And then, Mr. Vice President, I just wanted to follow on North Korea but ask specifically about some recent statements from the administration earlier this week there was some controversy regarding the timing of the armada that President Trump said that he’d send to the region. It’s led to mockery in North Korean and Chinese press and criticism from a South Korean presidential candidate who said that it potentially undermined your administration’s credibility. Is the lack of rhetorical clarity making your job with allies and partners like China harder?
And to that point, can I ask you explain the President’s recent statement that China is just now taking “some unusual moves” towards North Korea?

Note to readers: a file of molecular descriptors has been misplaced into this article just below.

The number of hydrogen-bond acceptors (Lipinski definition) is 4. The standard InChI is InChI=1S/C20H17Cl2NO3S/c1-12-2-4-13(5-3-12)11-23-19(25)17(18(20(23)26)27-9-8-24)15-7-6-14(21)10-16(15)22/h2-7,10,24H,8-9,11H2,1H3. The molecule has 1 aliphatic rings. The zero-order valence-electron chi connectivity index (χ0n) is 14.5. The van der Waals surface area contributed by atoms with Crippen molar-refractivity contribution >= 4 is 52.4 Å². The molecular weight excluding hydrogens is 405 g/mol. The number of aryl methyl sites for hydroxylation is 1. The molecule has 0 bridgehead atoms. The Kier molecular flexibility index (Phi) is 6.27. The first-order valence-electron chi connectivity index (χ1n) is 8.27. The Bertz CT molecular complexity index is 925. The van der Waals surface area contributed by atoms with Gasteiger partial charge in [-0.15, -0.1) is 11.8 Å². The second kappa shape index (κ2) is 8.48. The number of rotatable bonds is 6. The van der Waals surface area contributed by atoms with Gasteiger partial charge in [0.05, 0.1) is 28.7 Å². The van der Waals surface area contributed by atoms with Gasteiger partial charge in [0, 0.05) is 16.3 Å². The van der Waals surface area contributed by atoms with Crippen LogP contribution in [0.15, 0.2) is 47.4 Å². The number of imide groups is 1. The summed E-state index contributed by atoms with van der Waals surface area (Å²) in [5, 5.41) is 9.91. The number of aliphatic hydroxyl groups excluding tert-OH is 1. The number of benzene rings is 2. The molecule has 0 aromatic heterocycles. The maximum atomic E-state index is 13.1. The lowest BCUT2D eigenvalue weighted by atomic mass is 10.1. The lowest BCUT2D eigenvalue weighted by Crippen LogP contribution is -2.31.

PRIME MINISTER TURNBULL: Well, thank you. And in terms of trade, we have obviously continuing discussions. But at this stage, the Australia-U.S. Free Trade Agreement is working very, very well.
In terms of trade generally, Australia has been a great beneficiary of free trade and open markets.
Just let that helicopter pass.
We’ve been a great beneficiary of free trade and open markets. We strongly supported the TPP as being in our national interest. President Trump has discontinued America’s engagement in it. That is his right. Absolutely each nation must — look, each nation is committed to protecting its economic interests, first and foremost. That’s the duty each leader has to their own people.
So the United States government must make its own judgments on that. We look forward to more trade. President Trump is an international businessman. So he’s not — he can hardly be described as somebody who is unused to the benefits of international trade and international commerce. He understands it very well.